Meatless Meat Eaters: Is it Healthy for Dogs to Go Vegan?

It's not healthy for dogs to go vegan. Dogs are omnivores.

Food is a touchy subject for many people, and decisions about what to eat can be deeply personal. The choice to go vegan is no exception. The popularity of this diet has skyrocketed in recent years, with various celebrities, scientists, and food experts promoting it as the ideal option.

Proponents of veganism generally cite a concern over animal welfare and a desire for more vibrant health as the main reasons to choose a plant-based diet. This can lead to a real dilemma when it comes to buying commercial dog food with meat. It’s no surprise that many vegan dog owners are contemplating (or have already made the switch to) meat-free diets for their pets – but is it really safe for dogs to go vegan?

Can Dogs Go Vegan?

The short answer is – yes. Although they’re classified under the order Carnivora, dogs have evolved to become omnivores. For example, in India and other countries where meat generally isn’t eaten, homeless dogs can survive on scraps they find in the street. However, just because these animals are capable of living a vegan lifestyle doesn’t mean they should. To date, no long-term studies have been conducted about the effects of a vegan diet on dogs.

Surviving or Thriving?

Dogs have a much higher protein requirement than humans, making it difficult to meet this need without animal products. A vegan diet can also lead to deficiencies in certain amino acids, as well as key vitamins and minerals, such as B vitamin, calcium, phosphorus, and iron, all of which can be obtained either exclusively or mostly through animal products. Over time, these deficiencies can lead to significant health problems.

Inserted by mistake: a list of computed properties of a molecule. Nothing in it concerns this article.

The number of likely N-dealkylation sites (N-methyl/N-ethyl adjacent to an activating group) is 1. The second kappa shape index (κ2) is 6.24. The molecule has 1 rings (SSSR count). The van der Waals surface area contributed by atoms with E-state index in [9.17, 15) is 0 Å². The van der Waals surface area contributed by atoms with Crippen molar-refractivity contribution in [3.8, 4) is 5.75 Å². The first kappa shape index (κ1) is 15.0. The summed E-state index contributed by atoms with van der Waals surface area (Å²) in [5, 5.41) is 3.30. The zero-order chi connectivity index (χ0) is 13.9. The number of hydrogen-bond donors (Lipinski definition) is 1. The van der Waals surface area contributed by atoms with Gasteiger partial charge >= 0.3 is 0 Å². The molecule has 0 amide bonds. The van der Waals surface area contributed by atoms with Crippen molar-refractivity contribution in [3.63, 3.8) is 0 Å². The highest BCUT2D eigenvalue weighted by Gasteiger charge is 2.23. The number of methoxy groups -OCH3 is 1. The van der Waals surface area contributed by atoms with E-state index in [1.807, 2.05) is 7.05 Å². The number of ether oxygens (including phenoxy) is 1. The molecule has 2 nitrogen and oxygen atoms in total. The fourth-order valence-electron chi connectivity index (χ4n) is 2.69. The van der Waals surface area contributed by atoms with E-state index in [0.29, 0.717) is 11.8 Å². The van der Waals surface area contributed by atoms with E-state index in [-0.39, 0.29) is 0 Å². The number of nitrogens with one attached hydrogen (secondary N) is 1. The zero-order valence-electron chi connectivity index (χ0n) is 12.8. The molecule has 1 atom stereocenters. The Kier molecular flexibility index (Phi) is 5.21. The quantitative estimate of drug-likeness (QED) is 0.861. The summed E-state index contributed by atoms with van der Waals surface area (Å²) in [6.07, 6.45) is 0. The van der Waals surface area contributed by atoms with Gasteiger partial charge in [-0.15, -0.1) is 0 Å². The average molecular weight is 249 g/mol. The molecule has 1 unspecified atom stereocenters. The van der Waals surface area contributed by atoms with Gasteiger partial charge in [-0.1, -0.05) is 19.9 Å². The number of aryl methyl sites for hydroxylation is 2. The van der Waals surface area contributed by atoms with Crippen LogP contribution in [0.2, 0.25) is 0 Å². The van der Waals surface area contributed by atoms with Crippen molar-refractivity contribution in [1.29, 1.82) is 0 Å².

Special Cases

Certain conditions may be relieved by reducing or eliminating meat and animal byproducts from a pet’s diet for a set period of time. For example, veterinarians may prescribe a specially formulated pet food that uses alternative protein sources (such as soy) to diagnose or treat food allergies, bladder stones, or liver disease.

Proceed with Caution

Deciding to have your dog go vegan or vegetarian is a major decision, and one that requires a good deal of research and preparation.

  • Talk with your veterinarian before making any changes. We can help you decide which vegan diet plan is right for your pet, as well as make recommendations for supplements and additional safeguards.
  • More frequent wellness exams and diagnostic testing may be needed in order to ensure your pet remains as healthy as possible.
  • If you plan on feeding your pet a commercial vegan diet, make sure it meets the requirements of the AAFCO (Association of American Feed Control Officials).
  • Vegan or vegetarian diets are not appropriate for puppies or pregnant or nursing adult dogs. They’re never recommended for cats.

When it comes to figuring out whether it’s safe for dogs to go vegan, there are clearly plenty of factors to consider. Please don’t hesitate to contact the team at Schertz Animal Hospital for more information.